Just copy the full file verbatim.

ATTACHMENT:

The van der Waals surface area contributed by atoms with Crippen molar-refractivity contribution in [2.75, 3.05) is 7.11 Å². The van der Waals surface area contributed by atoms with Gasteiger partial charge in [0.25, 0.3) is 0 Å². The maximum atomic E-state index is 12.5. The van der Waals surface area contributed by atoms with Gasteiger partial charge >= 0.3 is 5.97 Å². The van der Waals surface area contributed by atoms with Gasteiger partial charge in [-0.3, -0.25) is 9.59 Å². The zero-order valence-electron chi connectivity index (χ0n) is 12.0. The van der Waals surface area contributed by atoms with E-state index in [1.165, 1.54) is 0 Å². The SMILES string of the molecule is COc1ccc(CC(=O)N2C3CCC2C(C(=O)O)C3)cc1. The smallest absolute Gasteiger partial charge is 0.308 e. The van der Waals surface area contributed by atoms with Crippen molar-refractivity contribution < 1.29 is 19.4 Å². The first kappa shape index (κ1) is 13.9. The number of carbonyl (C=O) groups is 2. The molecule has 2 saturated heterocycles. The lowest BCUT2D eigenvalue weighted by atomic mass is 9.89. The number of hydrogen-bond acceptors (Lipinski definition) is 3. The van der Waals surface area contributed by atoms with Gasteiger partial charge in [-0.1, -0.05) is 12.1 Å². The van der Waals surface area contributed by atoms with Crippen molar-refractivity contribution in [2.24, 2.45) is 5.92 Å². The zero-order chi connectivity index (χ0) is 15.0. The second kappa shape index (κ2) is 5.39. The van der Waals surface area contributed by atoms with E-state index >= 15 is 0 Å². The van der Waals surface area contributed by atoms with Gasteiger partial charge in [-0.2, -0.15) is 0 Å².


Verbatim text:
The van der Waals surface area contributed by atoms with Crippen molar-refractivity contribution in [2.75, 3.05) is 7.11 Å². The van der Waals surface area contributed by atoms with Gasteiger partial charge in [0.25, 0.3) is 0 Å². The maximum atomic E-state index is 12.5. The van der Waals surface area contributed by atoms with Gasteiger partial charge >= 0.3 is 5.97 Å². The van der Waals surface area contributed by atoms with Gasteiger partial charge in [-0.3, -0.25) is 9.59 Å². The zero-order valence-electron chi connectivity index (χ0n) is 12.0. The van der Waals surface area contributed by atoms with E-state index in [1.165, 1.54) is 0 Å². The SMILES string of the molecule is COc1ccc(CC(=O)N2C3CCC2C(C(=O)O)C3)cc1. The smallest absolute Gasteiger partial charge is 0.308 e. The van der Waals surface area contributed by atoms with Crippen molar-refractivity contribution < 1.29 is 19.4 Å². The first kappa shape index (κ1) is 13.9. The number of carbonyl (C=O) groups is 2. The molecule has 2 saturated heterocycles. The lowest BCUT2D eigenvalue weighted by atomic mass is 9.89. The number of hydrogen-bond acceptors (Lipinski definition) is 3. The van der Waals surface area contributed by atoms with Gasteiger partial charge in [-0.1, -0.05) is 12.1 Å². The van der Waals surface area contributed by atoms with Crippen molar-refractivity contribution in [2.24, 2.45) is 5.92 Å². The zero-order chi connectivity index (χ0) is 15.0. The second kappa shape index (κ2) is 5.39. The van der Waals surface area contributed by atoms with E-state index >= 15 is 0 Å². The van der Waals surface area contributed by atoms with Gasteiger partial charge in [-0.2, -0.15) is 0 Å².